of any business, its people. We are all excited about draft day
and getting the season started. Excitement is contagious, regardless
of its source.
I’m sending this from
my company email on company time after having read your article
about 5 minutes ago. I am a mid-level manager who has no direct
reports but manages a variety of ‘virtual teams’.
Personally I’m not too fond of socializing with my colleagues,
so I haven’t got a clue if anyone else is ‘wasting
time’ on ff when they should be working. What I do know
is that I spend about 50 hours a week working, so if I want to
check the pool at 9:30 AM instead of 6 pm I’m going to do
it. Basically I’m secure in the knowledge that I am valuable
to the company and can’t imagine a scenario where I would
be disciplined for something that doesn’t affect my (elite)
performance on the job.
Then too, there was this nifty little anecdote from Scott:
As for my team members, as long as their deliverables are not
affected, I couldn’t care less what they do on a minute-to-minute
basis. Frankly, I can’t even fathom a scenario where I would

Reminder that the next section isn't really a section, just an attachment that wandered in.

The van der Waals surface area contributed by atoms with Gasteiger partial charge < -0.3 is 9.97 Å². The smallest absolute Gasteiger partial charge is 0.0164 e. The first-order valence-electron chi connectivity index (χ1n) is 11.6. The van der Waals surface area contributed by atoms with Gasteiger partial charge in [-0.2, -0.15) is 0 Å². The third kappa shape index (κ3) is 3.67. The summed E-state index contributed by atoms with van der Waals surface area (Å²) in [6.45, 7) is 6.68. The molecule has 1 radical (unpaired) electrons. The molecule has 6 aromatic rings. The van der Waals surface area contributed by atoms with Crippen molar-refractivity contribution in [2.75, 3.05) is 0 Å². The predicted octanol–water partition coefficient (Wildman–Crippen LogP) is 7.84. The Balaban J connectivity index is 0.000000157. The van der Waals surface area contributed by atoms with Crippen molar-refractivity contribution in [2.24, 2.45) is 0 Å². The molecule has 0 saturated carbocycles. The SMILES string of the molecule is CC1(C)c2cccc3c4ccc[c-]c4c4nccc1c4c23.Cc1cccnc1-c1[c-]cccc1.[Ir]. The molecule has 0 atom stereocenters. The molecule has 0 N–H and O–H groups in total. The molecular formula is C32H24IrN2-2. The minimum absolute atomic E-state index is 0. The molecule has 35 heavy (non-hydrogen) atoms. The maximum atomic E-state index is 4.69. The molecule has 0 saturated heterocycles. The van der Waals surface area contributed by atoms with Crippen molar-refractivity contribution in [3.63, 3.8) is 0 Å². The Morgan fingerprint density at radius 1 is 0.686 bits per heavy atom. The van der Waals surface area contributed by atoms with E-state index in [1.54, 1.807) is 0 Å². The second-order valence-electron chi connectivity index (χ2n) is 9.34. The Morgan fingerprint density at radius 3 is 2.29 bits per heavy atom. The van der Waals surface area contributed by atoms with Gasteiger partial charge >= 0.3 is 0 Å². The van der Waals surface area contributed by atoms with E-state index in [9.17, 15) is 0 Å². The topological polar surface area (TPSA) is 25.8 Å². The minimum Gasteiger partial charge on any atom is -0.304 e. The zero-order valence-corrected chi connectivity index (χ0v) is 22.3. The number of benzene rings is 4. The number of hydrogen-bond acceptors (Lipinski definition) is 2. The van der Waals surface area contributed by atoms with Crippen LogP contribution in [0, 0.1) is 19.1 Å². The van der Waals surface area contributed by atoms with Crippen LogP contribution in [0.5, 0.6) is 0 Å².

care, as long as they are answering their phone and doing their
job. Perhaps in some businesses (such as a call centre or a factory)
the firm depends on line workers for productivity right down to
how many minutes they are in the washroom. However, most businesses
(especially at a management level) are focused on people making
sound business decisions based on good strategic planning. I find
people are much more likely to make the right choice if they have
the incentive to work either through financial benefits or through
other perks like Internet access or the ability to telework.
One industry that really seems to ‘get’ this is advertising
where creative employees pretty much do whatever they want so
long as the ads they make are winning awards and keeping clients
happy. My office is not quite so lenient, but I can tell you we
are nowhere close to peering over people’s shoulders or
counting the seconds they spend on the internet……except
in our call centres….HA!
I wanted to share an experience with fantasy football networking
that paid benefits for my company and clients this past Friday.